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Title: Cultivating green thumbs

Paper: FLORIDA TODAY (Melbourne, FL)
Copyright (c) FLORIDA TODAY. All rights reserved.

Date: February 12, 2005
Section: Home and Garden
Page: 01

Young minds are eager to learn the secrets of gardening

BETSY S. FRANZ for Florida Today

Eleven-year-old Stacy McCown of Malabar loves to garden. She loves it so much that, almost entirely on her own, she has developed a knowledge of plants and gardening techniques that could rival many local garden enthusiasts.

Stacy can ramble off the names of host plants for various butterflies, easily tell the difference between native and exotic plant species, and describe various methods of plant propagation in detail. But Stacy considers her garden a place of fun rather than learning.

"I really just like being outside and digging holes," Stacy said.

And yet, Stacy's "fun" has led to a deep botanical and environment knowledge.

"These are all citrus trees," Stacy said while pointing out some of the new plantings in her home landscape. "But they're too close together, so we need to move one. Citrus trees have to be at least 15 feet apart so when they get big, they won't be competing for water."

Lisa McCown, Stacy's mother, also enjoys gardening, but she doesn't take the credit for Stacy's horticultural knowledge.

"She has really learned most of it on her own," Lisa said. "We go to the library and whatever she is interested in, she checks out and she learns it. She has learned about butterfly gardening and plant propagation from books."

Stacy also attends Florida Native Plant Society meetings with her mother and often goes to the Palm Bay Extension Service office for advice.

Lisa explained why she feels the garden is such a perfect learning environment for Stacy.

"It's something that she is interested in so she can look something up on her own and come out here in the garden and apply it. That's what makes her learn."

Family time

Aside from the gardening expertise Stacy provides at her Malabar home, her quest for knowledge often leads her to new discoveries, which she shares with her family.

"We had a mother armadillo and its babies on our property," Lisa said. "Stacy told me that it was a nine-banded armadillo and that they always have four babies. It sounded so far-fetched that I didn't really believe her. But sure enough, she showed me where she read it in a book. They always have four babies."

Stacy's enthusiasm for gardening helps to prove what educators have known for years: A garden isn't just the perfect place to raise tomatoes and roses, it's also an ideal place to raise your kids.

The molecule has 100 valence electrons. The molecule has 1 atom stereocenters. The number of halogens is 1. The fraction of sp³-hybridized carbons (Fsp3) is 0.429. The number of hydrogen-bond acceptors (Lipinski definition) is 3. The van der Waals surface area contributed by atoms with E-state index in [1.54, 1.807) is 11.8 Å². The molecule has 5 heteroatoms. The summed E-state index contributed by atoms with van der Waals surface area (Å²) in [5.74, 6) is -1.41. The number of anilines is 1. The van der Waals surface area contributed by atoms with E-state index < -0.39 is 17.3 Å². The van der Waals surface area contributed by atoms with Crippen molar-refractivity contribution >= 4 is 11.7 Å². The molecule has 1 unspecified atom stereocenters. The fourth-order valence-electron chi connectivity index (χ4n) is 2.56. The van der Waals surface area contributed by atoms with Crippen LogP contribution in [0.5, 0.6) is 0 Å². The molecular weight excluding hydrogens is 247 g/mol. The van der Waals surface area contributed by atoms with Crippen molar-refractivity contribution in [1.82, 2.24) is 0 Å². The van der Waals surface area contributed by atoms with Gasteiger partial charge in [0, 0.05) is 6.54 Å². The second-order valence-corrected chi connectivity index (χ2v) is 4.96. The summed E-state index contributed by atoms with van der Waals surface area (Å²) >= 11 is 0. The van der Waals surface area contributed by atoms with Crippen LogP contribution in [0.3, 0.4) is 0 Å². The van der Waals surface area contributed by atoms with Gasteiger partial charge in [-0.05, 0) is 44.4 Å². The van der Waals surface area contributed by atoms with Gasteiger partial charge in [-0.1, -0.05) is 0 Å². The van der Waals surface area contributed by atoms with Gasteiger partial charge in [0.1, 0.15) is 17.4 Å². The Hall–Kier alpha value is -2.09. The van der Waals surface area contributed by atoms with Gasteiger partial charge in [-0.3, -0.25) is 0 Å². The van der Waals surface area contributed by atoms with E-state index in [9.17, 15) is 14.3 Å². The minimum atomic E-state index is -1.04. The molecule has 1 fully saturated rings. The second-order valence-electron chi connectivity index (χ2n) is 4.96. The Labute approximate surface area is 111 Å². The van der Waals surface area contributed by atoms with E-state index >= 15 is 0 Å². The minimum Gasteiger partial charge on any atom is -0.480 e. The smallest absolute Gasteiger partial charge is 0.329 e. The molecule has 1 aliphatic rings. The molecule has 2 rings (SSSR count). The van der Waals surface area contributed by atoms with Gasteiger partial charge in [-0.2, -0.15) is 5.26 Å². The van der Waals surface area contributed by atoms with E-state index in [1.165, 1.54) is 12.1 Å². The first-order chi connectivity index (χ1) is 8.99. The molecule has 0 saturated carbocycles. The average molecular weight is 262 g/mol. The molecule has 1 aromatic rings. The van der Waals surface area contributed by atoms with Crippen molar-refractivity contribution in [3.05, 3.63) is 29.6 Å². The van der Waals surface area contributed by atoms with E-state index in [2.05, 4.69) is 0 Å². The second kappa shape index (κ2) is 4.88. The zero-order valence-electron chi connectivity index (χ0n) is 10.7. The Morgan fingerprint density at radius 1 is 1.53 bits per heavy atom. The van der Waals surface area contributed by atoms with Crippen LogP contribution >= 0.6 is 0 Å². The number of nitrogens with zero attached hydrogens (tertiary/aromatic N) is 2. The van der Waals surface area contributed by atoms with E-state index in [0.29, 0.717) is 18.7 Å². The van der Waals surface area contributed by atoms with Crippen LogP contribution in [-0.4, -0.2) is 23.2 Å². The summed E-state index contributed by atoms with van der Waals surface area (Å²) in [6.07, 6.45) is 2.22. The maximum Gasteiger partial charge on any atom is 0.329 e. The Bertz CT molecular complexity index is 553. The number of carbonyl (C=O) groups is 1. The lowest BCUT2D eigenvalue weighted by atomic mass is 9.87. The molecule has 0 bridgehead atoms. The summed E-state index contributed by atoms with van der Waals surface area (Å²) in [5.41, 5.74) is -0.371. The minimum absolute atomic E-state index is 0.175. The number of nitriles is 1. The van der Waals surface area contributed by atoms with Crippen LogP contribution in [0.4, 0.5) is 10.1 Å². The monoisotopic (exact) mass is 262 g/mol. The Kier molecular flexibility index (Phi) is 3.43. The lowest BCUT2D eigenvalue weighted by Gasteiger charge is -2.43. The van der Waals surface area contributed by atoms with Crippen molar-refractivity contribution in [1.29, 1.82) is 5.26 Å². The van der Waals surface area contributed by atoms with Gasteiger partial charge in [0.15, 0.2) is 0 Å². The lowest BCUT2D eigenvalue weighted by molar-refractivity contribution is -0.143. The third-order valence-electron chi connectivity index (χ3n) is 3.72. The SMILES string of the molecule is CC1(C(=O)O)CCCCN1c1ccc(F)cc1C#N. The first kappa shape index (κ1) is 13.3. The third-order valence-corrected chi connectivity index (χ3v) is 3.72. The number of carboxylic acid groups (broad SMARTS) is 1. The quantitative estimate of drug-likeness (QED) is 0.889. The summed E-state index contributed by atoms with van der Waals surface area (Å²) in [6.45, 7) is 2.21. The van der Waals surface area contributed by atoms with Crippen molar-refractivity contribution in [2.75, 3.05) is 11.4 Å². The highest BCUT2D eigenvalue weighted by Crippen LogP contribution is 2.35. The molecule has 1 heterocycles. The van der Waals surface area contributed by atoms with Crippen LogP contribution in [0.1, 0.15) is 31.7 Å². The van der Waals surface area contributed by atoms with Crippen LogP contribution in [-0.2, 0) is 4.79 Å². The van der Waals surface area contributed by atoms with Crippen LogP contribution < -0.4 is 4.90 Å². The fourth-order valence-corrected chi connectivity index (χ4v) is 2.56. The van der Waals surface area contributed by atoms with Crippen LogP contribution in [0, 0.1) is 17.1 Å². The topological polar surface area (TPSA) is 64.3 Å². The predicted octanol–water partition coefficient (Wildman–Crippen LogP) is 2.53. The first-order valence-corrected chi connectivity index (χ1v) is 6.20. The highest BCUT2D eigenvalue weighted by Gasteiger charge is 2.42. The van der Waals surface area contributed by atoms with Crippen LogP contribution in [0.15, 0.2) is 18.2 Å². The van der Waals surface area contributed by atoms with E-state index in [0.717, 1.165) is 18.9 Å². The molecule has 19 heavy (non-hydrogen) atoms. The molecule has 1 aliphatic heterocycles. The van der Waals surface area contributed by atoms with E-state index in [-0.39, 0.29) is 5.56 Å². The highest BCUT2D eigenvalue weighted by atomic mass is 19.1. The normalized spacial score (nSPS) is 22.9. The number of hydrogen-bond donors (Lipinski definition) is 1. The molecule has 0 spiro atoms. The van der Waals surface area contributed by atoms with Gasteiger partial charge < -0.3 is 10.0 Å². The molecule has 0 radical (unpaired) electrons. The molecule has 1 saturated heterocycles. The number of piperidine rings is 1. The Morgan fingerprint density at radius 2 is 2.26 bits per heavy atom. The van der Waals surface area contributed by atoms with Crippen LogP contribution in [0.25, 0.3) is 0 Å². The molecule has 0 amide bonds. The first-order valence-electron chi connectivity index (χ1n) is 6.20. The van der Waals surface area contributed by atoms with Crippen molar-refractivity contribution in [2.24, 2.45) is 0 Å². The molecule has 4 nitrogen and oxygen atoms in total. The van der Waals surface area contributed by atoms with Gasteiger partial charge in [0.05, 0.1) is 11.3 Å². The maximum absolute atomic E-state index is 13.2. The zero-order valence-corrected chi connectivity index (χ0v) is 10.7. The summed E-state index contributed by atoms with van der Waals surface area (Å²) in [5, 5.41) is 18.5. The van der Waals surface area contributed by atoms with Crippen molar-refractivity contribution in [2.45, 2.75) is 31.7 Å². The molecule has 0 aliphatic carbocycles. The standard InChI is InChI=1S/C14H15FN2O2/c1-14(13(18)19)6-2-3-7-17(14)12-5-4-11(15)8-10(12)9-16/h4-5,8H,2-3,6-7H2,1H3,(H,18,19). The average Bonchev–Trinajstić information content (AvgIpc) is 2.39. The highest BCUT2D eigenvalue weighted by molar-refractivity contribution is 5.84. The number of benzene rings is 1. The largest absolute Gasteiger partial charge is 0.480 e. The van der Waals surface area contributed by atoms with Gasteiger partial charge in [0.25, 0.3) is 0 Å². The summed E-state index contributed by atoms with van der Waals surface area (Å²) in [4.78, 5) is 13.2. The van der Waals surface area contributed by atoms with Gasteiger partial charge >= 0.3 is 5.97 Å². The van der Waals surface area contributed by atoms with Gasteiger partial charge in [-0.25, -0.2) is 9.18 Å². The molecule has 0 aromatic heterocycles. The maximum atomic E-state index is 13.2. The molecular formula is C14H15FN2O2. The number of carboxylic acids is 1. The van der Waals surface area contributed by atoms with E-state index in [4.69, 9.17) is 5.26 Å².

"All knowledge is rooted in wonder" said Sharon Lovejoy, award-winning author and lecturer, in her book, Roots, Shoots, Buckets and Boots: Gardening Together with Children."What better place to cultivate wonder than in our own gardens."

Educational value

Studies by Texas A&M University, the National Gardening Association and other organizations show garden programs for children are effective not only in increasing a child's interest in life sciences and environmental issues, but also in increasing a child's self-esteem and developing a strong sense of responsibility. And a point that most parents can relate to -- getting children involved with gardening helps improve their attitude toward healthy foods such as fruits and vegetables.

Area teachers are eager to heed the call of these studies and get students out into the garden. When Peggy Cooper's fourth-grade class at Apollo Elementary was asked, "Who likes to garden?", almost all the students raised their hands. And the reasons they gave were far deeper than just wanting to get out of the classroom and into the fresh air.

"I like to garden so that more animals can find more plants to feed on," said 11-year-old Paige Perez.

"I like to garden because you can plant things you can eat, like vegetables, oranges and grapefruit", said 9-year-old Jamell Fayson.

And 11-year-old Adria Flake seemed to just like the educational and discovery aspects of gardening. "You get to learn how the flowers grow," said Adria, "and when you plant a seed, its fun to see what color the flowers are going to be."

Cooper is working hard to encourage this appreciation of gardening by taking her students out of the classroom and letting them dig in. With funds received from a grant from The Boeing Co., Cooper and her students have begun work on a butterfly garden, which they plan to use for their own education as well the enjoyment of all students at Apollo.

"Before we actually started this project," said Cooper, "the students researched what butterflies need in order to survive as well as what their caterpillars need. They also determined which butterflies live in this area. After they made their list of plants, they decided what we would need in order to start a butterfly garden. I did peak their interest about the whole process when I brought in the portable butterfly garden from home filled with caterpillars from my own garden."

Hands-on lessons

The hands-on experience children receive working in their garden provides an excellent means for them to better understand lessons taught in class.

"We have been studying what plants and animals need to survive," Cooper said. "And we have been studying about vascular and nonvascular plants. This butterfly garden helps the students better understand these science concepts. We have also learned about metamorphosis, so now they can actually see the process."